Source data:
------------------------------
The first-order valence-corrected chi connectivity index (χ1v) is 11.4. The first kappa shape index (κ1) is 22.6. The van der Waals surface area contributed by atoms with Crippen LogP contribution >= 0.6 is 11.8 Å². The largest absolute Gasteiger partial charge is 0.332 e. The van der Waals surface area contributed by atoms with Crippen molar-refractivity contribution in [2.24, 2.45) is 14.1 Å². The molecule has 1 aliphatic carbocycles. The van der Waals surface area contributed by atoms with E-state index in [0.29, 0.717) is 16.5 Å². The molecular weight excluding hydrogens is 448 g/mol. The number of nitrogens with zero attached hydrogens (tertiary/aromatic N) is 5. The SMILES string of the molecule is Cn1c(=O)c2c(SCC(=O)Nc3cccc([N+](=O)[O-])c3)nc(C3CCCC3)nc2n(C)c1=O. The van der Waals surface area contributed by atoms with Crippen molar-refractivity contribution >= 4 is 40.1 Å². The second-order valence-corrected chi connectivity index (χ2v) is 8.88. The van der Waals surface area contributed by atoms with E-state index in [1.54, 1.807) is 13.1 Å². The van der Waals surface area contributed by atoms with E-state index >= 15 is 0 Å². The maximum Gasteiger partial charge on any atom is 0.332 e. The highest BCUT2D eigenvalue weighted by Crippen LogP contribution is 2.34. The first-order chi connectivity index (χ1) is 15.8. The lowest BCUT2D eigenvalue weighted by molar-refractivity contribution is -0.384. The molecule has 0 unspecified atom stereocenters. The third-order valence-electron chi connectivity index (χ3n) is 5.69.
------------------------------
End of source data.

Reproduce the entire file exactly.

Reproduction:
The first-order valence-corrected chi connectivity index (χ1v) is 11.4. The first kappa shape index (κ1) is 22.6. The van der Waals surface area contributed by atoms with Crippen LogP contribution >= 0.6 is 11.8 Å². The largest absolute Gasteiger partial charge is 0.332 e. The van der Waals surface area contributed by atoms with Crippen molar-refractivity contribution in [2.24, 2.45) is 14.1 Å². The molecule has 1 aliphatic carbocycles. The van der Waals surface area contributed by atoms with E-state index in [0.29, 0.717) is 16.5 Å². The molecular weight excluding hydrogens is 448 g/mol. The number of nitrogens with zero attached hydrogens (tertiary/aromatic N) is 5. The SMILES string of the molecule is Cn1c(=O)c2c(SCC(=O)Nc3cccc([N+](=O)[O-])c3)nc(C3CCCC3)nc2n(C)c1=O. The van der Waals surface area contributed by atoms with Crippen molar-refractivity contribution >= 4 is 40.1 Å². The second-order valence-corrected chi connectivity index (χ2v) is 8.88. The van der Waals surface area contributed by atoms with E-state index in [1.54, 1.807) is 13.1 Å². The van der Waals surface area contributed by atoms with E-state index >= 15 is 0 Å². The maximum Gasteiger partial charge on any atom is 0.332 e. The highest BCUT2D eigenvalue weighted by Crippen LogP contribution is 2.34. The first-order chi connectivity index (χ1) is 15.8. The lowest BCUT2D eigenvalue weighted by molar-refractivity contribution is -0.384. The molecule has 0 unspecified atom stereocenters. The third-order valence-electron chi connectivity index (χ3n) is 5.69.